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Many spend as much on festivities as on a summer holiday. It’s one of the year’s big annual expenditures so everything you can do to lighten the load is positive. Let me run through some key thoughts about keeping Christmas finances under control when things are stretched.
Let the finances rule, not the festivities
Don’t sit there and design a lust list of how to have the best possible Christmas – for most people that just leads to debt or disappointment (more so likely this year).
Instead first work out how much you’ve got to spend and ask what’s the best Christmas you can have within that budget.
If you’re really struggling, and have nothing, then go cold turkey. Have fun, see family (within the Govt guidelines), watch the telly, but try not to spend money.
Christmas is just one day. Far more important is a happy, financially stress-free New Year.
Make a no-unnecessary present pact
Yes, it’s the season of goodwill but that doesn’t mean you need to turn Christmas into a retail festival, by buying unnecessary, often unwanted gifts for friends and family because they bought you a gift.
That just adds to costs, stress and isn’t good for the environment. And don’t see this as a negative, millions have viewed and liked my videos on this, with comments like this from Julia, who tweeted me: “@MartinSLewis, finally took your advice and told family I can’t afford Xmas presents. What a weight off my mind. Thank you.”
See my full www.mse.me/banChristmaspresents blog for more on the theory.
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Earn free £125 in time for Christmas
A few bank accounts pay you to switch to them, even better do it soon and you could get the money in time for Christmas.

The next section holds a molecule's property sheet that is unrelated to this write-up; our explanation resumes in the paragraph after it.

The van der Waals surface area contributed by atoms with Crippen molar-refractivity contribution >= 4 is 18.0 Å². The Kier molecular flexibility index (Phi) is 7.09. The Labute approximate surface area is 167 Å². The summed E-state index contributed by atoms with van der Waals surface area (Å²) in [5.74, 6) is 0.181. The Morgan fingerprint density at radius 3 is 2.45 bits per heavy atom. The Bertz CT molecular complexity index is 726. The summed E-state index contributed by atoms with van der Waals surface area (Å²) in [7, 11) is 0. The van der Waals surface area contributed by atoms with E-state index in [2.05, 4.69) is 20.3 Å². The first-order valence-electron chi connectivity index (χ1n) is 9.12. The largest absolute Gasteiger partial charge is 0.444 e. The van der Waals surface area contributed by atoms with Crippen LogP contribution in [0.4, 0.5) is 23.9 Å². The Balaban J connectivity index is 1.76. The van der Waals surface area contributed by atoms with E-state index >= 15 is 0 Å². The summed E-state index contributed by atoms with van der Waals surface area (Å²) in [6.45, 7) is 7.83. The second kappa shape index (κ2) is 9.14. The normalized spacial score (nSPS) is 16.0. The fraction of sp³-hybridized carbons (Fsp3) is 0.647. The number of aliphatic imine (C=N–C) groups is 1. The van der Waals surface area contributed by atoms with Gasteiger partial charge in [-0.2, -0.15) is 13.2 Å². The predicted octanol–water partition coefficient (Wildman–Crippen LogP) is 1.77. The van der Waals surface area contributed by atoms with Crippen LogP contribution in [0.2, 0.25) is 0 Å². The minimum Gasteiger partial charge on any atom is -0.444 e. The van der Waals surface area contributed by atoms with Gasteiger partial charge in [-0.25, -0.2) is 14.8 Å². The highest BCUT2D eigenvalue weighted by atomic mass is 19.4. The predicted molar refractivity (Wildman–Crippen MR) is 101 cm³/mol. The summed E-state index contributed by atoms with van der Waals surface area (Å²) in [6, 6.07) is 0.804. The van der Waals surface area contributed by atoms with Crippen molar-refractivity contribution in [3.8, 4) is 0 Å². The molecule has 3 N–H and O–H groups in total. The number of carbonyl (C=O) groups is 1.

Newbies to www.hsbc.co.uk can get free £125 switching to its Advance account – to qualify, you need to fully switch, including two+ direct debits/standing orders, within 30 days, and pay in min £1,750/mth (equivalent to a min £25,600/yr salary).
The cash comes 30 days after the switch completes – so in time to help with the Christmas costs. For full eligibility see www.mse.me/topbankaccounts.
Give time not money
Presents don’t have to equate to big bucks. Quite often loved ones prefer homemade personal gifts, like homemade jams or sweets, or even just giving your time (which is completely free).
Go to www.mse.me/ChristmasGiftCheques and print out a promise to someone like giving a ‘massage’ (nudge, nudge) for your loved one, babysitting or letting the kids have a sleepover (when allowed). So, pledge to do something nice, not spend.
Set up a Christmas cupboard
Work out now what you want to buy, then if you spot a bargain, you can pounce on it when there’s a code, voucher or discount that’s cheaper (ensure you get the weekly email at www.moneysavingexpert.com to tell you).
Even better, once you buy a present, bag it, wrap it, and pop it in a Christmas cupboard – gradually getting the chores done.
Earn five percent cashback on your Christmas shopping
If you’re going to be spending for Christmas you might as well do it on a card that pays you.
The no annual-fee www.americanexpress.com Everyday credit card pays five percent cashback on your first three months’ spending (max £100), then up to one percent after.
Get it now and this coincides with the high Christmas-period spend (cashback won’t be paid till a year later, and after you spend £3k+).
Ensure you set up a direct debit to repay IN FULL each month to avoid the 22.9 percent rep APR.
Martin Lewis is the Founder and Chair of MoneySavingExpert.com. To join the 13 million people who get his free Money Tips weekly email, go to www.moneysavingexpert.com/latesttip
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